Sax players often avoid venturing into the realm of the left-hand ‘paddle’ keys. These are used mainly for the notes below low D. However, those of us who are bari players are pretty familiar with them, ‘paddling in the swamp’, as we do.
Warning: it is highly recommended you read this with your saxophone in your hands!
Out of the four paddle keys, we are all familiar with the top most one giving you a G#(Ab).
The others are C#(Db), B and Bb(A#). What a lot of people don’t know is that, on most modern saxes, they are cleverly linked to make life easier!
The G# link
The G#(Ab) key is one of only two keys on the sax that opens a tone hole rather than closing it (the other is bottom C#). So, if you are playing a G#, you can play any notes below (and their octave higher) without taking your finger off the G# key as it won’t affect the sound by leaving your pinky finger on! When you play other notes (eg. F,E,D) whilst pressing the G# key, the mechanism cleverly closes the G# tone hole for you. In the circled bar below (excerpt from a Stevie Wonder Medley), you can play all four notes whilst the G# paddle is held down continuously, making it much easier to play.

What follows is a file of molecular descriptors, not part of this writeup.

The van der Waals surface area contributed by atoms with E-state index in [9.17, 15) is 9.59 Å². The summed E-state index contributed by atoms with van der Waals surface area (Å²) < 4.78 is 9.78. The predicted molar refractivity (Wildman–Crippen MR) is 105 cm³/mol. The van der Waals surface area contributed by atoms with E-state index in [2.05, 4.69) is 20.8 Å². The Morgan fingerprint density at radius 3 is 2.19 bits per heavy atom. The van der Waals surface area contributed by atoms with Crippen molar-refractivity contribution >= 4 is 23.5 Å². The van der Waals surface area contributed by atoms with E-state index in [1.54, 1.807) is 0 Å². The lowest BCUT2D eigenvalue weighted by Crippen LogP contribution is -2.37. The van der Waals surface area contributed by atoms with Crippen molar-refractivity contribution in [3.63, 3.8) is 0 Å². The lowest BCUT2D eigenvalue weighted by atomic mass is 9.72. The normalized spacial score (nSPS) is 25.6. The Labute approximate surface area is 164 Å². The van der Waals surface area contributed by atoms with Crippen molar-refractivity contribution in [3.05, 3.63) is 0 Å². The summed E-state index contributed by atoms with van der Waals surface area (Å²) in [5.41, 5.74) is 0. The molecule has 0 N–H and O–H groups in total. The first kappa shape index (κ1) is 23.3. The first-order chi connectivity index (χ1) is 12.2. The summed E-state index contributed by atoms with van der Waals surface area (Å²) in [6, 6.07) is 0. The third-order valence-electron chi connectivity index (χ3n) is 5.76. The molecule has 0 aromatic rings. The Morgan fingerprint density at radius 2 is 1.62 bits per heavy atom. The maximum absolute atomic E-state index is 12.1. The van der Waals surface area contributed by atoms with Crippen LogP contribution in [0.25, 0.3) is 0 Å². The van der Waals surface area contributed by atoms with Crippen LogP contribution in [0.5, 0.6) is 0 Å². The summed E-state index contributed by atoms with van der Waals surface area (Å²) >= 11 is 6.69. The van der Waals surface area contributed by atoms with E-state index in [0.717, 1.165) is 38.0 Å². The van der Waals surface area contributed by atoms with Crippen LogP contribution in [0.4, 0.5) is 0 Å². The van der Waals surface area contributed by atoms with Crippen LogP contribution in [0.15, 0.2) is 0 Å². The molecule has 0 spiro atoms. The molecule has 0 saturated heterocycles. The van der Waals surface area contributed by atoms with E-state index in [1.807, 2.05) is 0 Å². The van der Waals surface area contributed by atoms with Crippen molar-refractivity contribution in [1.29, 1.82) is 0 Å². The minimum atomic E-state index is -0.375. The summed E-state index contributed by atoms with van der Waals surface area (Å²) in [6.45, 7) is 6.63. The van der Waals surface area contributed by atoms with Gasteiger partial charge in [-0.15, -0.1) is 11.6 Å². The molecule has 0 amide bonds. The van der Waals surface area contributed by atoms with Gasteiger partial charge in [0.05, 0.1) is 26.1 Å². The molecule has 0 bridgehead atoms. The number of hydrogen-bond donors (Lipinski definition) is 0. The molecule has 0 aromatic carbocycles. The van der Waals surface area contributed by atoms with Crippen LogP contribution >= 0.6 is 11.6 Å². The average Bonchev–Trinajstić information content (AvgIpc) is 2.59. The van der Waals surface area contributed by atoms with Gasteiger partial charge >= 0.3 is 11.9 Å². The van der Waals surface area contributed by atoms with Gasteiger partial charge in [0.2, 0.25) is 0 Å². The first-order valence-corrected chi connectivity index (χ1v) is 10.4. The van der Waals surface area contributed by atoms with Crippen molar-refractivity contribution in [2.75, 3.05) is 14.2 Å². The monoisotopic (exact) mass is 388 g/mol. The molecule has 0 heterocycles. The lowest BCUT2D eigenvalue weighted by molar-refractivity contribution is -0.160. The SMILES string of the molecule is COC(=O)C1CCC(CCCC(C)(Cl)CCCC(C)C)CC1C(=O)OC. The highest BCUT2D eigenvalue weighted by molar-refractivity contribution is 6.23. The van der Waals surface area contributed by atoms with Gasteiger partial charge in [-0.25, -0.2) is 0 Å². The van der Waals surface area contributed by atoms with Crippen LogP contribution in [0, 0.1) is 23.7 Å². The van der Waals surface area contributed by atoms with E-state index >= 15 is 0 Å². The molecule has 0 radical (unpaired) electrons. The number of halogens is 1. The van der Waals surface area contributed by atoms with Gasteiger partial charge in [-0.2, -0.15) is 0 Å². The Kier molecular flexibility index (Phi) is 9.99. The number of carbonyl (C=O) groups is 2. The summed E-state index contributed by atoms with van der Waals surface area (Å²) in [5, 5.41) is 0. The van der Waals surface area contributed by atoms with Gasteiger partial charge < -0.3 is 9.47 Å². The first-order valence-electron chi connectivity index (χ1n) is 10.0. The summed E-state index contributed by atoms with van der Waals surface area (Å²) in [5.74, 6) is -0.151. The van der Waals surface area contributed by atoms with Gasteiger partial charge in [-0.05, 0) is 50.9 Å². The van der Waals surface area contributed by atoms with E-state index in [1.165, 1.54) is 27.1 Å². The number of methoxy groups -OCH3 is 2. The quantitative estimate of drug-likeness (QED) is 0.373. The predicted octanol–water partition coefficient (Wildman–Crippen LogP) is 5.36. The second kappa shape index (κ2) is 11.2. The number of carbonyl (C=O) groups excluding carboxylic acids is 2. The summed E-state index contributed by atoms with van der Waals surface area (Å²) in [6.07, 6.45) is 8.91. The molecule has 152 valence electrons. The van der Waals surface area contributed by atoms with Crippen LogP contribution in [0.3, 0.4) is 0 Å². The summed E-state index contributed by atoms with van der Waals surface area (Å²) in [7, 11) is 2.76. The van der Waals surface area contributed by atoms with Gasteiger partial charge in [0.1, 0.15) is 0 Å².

All paddles lead to G#/Ab
Pressing any of the paddle keys (whilst fingering a G) will give you a G#! Yup… hold down G and then press the C# paddle – you get G#, hold down G and the Bb paddle – a G#, and so on. This really helps if you need to move from a G# to any of the low paddle notes, C#, B or Bb. It works the other way, too. The circled bar below shows how you can play the low C# followed by the higher G# just by taking your right-hand fingers off and leaving your pinky finger on the C# paddle! Easy!
Try them out and see if they can help you!